# Breakdown voltage of a dielectric

I know that a capacitor with a dielectric can operate normally up till a certain voltage (AFAIK called breakdown voltage) which depends on the strength of the dielectric placed between the plates. After this voltage, the circuit becomes short and current flows between the plates and thus the capacitor breaks down. But i want to know what is exactly happening when we say a dielectric "breaks down" ? What I know about a dielectric is that due to the electric field (because of the plates of the capacitor) the molecules of the dielectric align themselves accordingly and set up an electric field in the opposite direction, thus decreasing the net electric field. So, please can anyone tell me what happens during breakdown?

Breakdowns are electron cascades. There are different kinds:

1) Intrinsic breakdown of the material occurs when the electric field is sufficiently strong to ionize an atom of the dielectric (or accelerate a stray electron sufficiently to do the same), with the resultant new free electrons then being accelerated by the field to repeat the process with another atom. If more free electrons are produced than reattached, the process grows exponentially and breakdown results.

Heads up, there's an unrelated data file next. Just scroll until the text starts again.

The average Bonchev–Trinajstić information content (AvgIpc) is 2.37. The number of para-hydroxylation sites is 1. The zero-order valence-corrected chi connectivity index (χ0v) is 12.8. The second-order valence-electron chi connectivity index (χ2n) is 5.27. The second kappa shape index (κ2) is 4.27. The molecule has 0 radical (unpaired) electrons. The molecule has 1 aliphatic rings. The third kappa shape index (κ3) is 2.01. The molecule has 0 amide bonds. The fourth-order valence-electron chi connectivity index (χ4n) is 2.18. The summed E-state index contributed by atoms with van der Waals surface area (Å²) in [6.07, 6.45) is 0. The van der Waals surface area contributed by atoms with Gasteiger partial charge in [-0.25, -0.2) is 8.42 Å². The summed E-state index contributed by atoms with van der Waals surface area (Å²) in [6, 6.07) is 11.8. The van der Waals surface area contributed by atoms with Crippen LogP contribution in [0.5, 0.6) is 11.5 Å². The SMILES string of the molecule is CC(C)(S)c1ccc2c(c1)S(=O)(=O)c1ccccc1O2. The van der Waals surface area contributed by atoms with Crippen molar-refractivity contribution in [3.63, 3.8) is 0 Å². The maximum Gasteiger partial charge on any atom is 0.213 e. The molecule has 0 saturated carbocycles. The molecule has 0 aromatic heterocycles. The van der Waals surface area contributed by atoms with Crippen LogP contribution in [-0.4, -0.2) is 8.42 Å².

That said, intrinsic breakdown is rare, because other types of breakdown occur at much lower field strengths:

2) If there is a void in the dielectric material (a bubble) the residual gas in the void will break down at some (lower) electric field strength (again an electron cascade), and the freed electrons will strike the sides of the void, heating the dielectric and eroding it. This type of discharge is small and perhaps unnoticeable, but given enough time, the void will grow and eventually destroy the dielectric.

3) Surfaces between different materials (say the boundary between the dielectric and the material encasing the capacitor) can delaminate, again creating an empty space in which gas breakdown can occur.

• @ArtBrown: is this the way Lichtenberg figures are created? Commented Sep 20, 2013 at 11:40
• @Carlos, I'm not too familiar with these but from wikipedia it appears the answer is yes. As that article describes, Lichtenberg figures can also be caused by surface flashover, electron cascades across the surface of an insulator (an insulator/air interface). Commented Sep 20, 2013 at 14:08
• @ArtBrown: I just posted a question asking this same thing because it seemed to be a different process than what you described. If you have anything to add to that post I would appreciate it. By the way, I loved reading your answer above in (2). It is one of the coolest descriptions I've read on this site. Commented Sep 20, 2013 at 15:37